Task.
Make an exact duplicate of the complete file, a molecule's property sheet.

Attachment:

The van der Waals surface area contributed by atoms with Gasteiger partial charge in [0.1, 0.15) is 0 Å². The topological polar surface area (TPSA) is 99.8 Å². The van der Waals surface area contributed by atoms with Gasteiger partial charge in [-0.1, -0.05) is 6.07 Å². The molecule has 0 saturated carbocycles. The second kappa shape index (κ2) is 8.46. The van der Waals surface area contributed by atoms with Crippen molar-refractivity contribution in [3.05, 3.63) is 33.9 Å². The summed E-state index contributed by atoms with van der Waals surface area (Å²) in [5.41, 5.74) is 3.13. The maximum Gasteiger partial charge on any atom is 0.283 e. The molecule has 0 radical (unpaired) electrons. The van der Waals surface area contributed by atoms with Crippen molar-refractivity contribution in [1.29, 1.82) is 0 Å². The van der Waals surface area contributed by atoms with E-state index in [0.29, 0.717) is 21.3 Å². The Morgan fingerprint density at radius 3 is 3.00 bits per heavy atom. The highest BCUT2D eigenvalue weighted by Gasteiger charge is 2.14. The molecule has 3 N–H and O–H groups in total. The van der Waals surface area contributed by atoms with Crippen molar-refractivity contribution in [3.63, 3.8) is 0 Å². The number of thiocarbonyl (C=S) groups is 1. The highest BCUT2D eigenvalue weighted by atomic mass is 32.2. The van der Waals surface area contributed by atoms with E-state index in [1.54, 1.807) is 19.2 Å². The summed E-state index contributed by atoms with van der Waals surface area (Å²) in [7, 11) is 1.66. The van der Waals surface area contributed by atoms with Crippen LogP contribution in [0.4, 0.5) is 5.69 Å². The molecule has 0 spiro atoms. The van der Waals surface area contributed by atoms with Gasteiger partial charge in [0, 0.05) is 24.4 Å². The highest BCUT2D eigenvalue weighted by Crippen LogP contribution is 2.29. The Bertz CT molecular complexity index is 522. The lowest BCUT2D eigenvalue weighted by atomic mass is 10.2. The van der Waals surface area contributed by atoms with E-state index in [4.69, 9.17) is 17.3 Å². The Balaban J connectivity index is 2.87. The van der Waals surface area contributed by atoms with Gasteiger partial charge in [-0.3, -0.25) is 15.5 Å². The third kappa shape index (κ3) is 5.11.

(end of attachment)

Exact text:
The van der Waals surface area contributed by atoms with Gasteiger partial charge in [0.1, 0.15) is 0 Å². The topological polar surface area (TPSA) is 99.8 Å². The van der Waals surface area contributed by atoms with Gasteiger partial charge in [-0.1, -0.05) is 6.07 Å². The molecule has 0 saturated carbocycles. The second kappa shape index (κ2) is 8.46. The van der Waals surface area contributed by atoms with Crippen molar-refractivity contribution in [3.05, 3.63) is 33.9 Å². The summed E-state index contributed by atoms with van der Waals surface area (Å²) in [5.41, 5.74) is 3.13. The maximum Gasteiger partial charge on any atom is 0.283 e. The molecule has 0 radical (unpaired) electrons. The van der Waals surface area contributed by atoms with Crippen molar-refractivity contribution in [1.29, 1.82) is 0 Å². The van der Waals surface area contributed by atoms with E-state index in [0.29, 0.717) is 21.3 Å². The Morgan fingerprint density at radius 3 is 3.00 bits per heavy atom. The highest BCUT2D eigenvalue weighted by Gasteiger charge is 2.14. The molecule has 3 N–H and O–H groups in total. The van der Waals surface area contributed by atoms with Crippen molar-refractivity contribution in [3.63, 3.8) is 0 Å². The number of thiocarbonyl (C=S) groups is 1. The highest BCUT2D eigenvalue weighted by atomic mass is 32.2. The van der Waals surface area contributed by atoms with E-state index in [1.54, 1.807) is 19.2 Å². The summed E-state index contributed by atoms with van der Waals surface area (Å²) in [7, 11) is 1.66. The van der Waals surface area contributed by atoms with Crippen LogP contribution in [0.4, 0.5) is 5.69 Å². The molecule has 0 spiro atoms. The van der Waals surface area contributed by atoms with Gasteiger partial charge in [0, 0.05) is 24.4 Å². The highest BCUT2D eigenvalue weighted by Crippen LogP contribution is 2.29. The Bertz CT molecular complexity index is 522. The lowest BCUT2D eigenvalue weighted by atomic mass is 10.2. The van der Waals surface area contributed by atoms with E-state index in [4.69, 9.17) is 17.3 Å². The Balaban J connectivity index is 2.87. The van der Waals surface area contributed by atoms with Gasteiger partial charge in [-0.3, -0.25) is 15.5 Å². The third kappa shape index (κ3) is 5.11.